Would you be kind enough to visit my site Dara’s Attic to help me identify and price my special pawn piece? I so admire your site, and your knowledge.
Purchased at the Trading Post in Capistrano at age 12-13 in 1969, I was trying very hard to learn from my only mentor, the store owner, when I could get down there. She’s been gone for decades but I am still learning.
I LOVE your site, style and presentation. Dara (the Collector)
I visited your site. What wonderful and varied items you have !
Tortoise Shell was used in Native American jewelry until 1973 when it was outlawed. You can see an old tortoise shell bracelet in our pawn shop and I’ve inserted it here also.
When I visited your site, I clicked on the Native American Pawn bracelet on your home page so I could enlarge it. It is pretty hard to see from the one photo what the piece is all about. Having a few more views would be helpful for your potential buyers. You can visit our Pawn Shop to see how we display our items.
When I enlarged the photo of the bracelet on your site, it seemed like there was a fine crack all the way across the front of the tortoise shell. In my experience, this devalues a piece substantially even though you say the shell and stone seem secure.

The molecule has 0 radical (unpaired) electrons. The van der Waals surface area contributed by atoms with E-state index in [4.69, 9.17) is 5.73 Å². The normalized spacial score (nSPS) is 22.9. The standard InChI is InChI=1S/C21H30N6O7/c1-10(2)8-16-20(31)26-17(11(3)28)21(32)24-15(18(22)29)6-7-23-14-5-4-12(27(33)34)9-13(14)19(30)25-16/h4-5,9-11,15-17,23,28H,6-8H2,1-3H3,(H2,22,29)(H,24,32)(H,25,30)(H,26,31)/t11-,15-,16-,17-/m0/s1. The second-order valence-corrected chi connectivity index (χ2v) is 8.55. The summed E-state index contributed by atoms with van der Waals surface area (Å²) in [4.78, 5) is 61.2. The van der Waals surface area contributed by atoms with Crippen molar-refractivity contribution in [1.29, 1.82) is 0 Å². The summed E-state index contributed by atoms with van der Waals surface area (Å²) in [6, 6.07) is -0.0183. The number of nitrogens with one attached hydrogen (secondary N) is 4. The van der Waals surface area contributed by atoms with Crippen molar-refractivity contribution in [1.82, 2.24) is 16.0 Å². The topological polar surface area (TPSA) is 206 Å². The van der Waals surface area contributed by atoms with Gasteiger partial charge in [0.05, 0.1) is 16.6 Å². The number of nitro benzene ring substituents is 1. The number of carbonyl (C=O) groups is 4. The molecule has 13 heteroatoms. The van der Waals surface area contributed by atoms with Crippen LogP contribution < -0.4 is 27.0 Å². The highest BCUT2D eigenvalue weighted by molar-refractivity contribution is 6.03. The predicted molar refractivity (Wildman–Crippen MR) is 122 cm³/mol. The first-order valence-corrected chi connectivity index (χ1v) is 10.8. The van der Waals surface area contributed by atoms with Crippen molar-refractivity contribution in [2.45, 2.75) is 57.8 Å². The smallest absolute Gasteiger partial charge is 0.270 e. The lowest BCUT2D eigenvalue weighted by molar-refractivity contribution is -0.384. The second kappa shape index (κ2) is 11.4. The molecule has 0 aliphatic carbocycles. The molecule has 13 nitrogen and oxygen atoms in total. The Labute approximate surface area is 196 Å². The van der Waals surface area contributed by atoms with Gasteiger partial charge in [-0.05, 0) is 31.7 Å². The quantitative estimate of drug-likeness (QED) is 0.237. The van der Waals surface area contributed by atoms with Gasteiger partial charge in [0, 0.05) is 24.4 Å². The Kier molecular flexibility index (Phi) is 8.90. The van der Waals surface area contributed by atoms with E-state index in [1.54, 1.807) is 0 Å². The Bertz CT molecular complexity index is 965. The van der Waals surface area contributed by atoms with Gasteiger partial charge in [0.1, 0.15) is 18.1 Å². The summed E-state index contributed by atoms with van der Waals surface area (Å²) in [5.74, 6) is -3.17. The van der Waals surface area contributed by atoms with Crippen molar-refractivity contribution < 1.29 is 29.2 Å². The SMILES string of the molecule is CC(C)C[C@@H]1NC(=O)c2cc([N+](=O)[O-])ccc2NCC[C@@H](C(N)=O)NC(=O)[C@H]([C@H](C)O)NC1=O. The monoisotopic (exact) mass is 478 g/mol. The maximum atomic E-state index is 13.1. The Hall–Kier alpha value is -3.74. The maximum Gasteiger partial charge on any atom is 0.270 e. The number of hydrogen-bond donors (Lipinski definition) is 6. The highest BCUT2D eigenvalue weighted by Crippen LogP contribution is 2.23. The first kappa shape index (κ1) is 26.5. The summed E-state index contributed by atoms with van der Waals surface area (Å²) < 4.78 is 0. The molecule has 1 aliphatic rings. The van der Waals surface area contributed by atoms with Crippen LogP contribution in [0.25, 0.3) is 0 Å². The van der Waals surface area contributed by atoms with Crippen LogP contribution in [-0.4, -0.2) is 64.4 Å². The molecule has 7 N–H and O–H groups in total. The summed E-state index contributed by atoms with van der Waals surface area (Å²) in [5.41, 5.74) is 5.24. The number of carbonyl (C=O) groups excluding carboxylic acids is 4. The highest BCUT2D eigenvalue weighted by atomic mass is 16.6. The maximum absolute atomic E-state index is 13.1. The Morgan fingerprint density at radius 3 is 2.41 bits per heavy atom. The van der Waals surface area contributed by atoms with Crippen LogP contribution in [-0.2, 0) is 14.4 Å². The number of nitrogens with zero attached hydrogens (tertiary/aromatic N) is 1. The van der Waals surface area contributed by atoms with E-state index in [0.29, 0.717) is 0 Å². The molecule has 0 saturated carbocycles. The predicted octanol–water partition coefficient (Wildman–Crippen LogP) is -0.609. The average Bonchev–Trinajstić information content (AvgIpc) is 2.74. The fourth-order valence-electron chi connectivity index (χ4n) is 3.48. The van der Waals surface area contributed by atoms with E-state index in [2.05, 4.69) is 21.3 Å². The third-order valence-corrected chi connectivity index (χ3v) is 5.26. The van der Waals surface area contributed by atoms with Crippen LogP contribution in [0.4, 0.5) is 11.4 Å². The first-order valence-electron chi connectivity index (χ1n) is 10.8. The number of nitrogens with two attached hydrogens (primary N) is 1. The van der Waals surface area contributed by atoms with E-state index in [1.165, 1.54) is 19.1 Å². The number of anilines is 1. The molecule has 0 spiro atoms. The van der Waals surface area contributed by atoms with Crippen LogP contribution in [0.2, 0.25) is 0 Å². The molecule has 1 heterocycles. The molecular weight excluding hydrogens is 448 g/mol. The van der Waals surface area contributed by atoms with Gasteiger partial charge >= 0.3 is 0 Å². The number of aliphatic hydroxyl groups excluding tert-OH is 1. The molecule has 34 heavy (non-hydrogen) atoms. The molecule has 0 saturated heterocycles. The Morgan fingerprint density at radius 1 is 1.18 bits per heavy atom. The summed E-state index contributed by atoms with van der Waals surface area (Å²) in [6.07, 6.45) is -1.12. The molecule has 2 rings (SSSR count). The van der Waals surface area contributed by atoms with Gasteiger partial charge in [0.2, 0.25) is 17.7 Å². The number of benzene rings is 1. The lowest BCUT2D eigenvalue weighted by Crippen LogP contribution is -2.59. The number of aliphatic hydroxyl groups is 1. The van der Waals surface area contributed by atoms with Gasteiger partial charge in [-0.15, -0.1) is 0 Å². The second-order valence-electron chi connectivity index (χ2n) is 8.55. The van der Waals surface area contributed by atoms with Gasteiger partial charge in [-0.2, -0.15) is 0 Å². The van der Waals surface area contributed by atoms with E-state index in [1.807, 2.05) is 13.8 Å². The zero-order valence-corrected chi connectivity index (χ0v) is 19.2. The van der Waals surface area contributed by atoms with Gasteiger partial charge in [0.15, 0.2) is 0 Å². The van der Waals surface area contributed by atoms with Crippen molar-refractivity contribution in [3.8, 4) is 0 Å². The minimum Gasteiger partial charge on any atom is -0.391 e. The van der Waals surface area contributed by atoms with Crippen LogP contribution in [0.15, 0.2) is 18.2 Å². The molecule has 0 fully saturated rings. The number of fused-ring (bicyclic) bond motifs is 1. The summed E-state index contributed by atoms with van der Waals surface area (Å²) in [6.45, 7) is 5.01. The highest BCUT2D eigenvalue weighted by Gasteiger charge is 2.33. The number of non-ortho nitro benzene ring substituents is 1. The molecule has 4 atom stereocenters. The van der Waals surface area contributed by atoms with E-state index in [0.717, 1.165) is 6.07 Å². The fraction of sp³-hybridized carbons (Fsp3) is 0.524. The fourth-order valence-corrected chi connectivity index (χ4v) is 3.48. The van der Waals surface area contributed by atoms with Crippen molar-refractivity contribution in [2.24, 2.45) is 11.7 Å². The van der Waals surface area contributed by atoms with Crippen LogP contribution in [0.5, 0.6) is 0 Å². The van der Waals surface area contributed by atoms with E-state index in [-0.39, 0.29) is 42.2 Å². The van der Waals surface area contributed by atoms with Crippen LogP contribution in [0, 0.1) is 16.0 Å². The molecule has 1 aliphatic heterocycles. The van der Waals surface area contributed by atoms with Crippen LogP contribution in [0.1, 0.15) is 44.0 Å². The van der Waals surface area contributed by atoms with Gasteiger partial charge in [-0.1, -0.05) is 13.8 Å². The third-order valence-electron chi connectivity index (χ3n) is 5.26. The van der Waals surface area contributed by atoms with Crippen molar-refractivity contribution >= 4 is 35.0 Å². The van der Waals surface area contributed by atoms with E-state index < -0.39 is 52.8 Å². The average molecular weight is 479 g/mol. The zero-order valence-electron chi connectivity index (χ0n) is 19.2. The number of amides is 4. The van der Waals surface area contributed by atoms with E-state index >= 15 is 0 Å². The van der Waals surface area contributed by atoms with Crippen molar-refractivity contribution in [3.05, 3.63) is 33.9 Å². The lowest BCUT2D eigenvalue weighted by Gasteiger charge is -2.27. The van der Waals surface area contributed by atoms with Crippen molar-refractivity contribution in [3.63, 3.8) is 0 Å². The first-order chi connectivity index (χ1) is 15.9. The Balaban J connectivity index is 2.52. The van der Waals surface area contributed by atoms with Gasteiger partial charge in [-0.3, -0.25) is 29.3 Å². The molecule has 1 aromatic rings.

However, because the material is rare, it could offset the devaluation by the crack somewhat.
And, if the artist who made the piece is a noted Zuni or Navajo, that would also weigh into the price. If you could tell me what the signature on the back says, that will be most helpful. Oh, and speaking of weighing in, the weight of a bracelet is also a significant factor in pricing those pieces made of precious metals like sterling silver – which I assume this is…………but you don’t say that on the description. Is it marked as Sterling Silver or have you tested it yet to see if it is sterling? You can do that with an inexpensive reagent kit.
One final suggestion is to measure the inside circumference of the bracelet so you can give potential buyers an idea of size. Using a flexible tape measure, measure inside from end to end. Also measure the space between the ends which is called the gap. For example, you could express this as 6 1/4″ inside circumference from end to end PLUS a 1 1/4″ gap. A bracelet like that would fit approximately a 7 to a 7 3/4″ wrist.
You might also want to provide the measurement at the front from top to bottom so a person would know scale….or put a dime or quarter next to the bracelet in one of the photos.
Best of luck ! Paula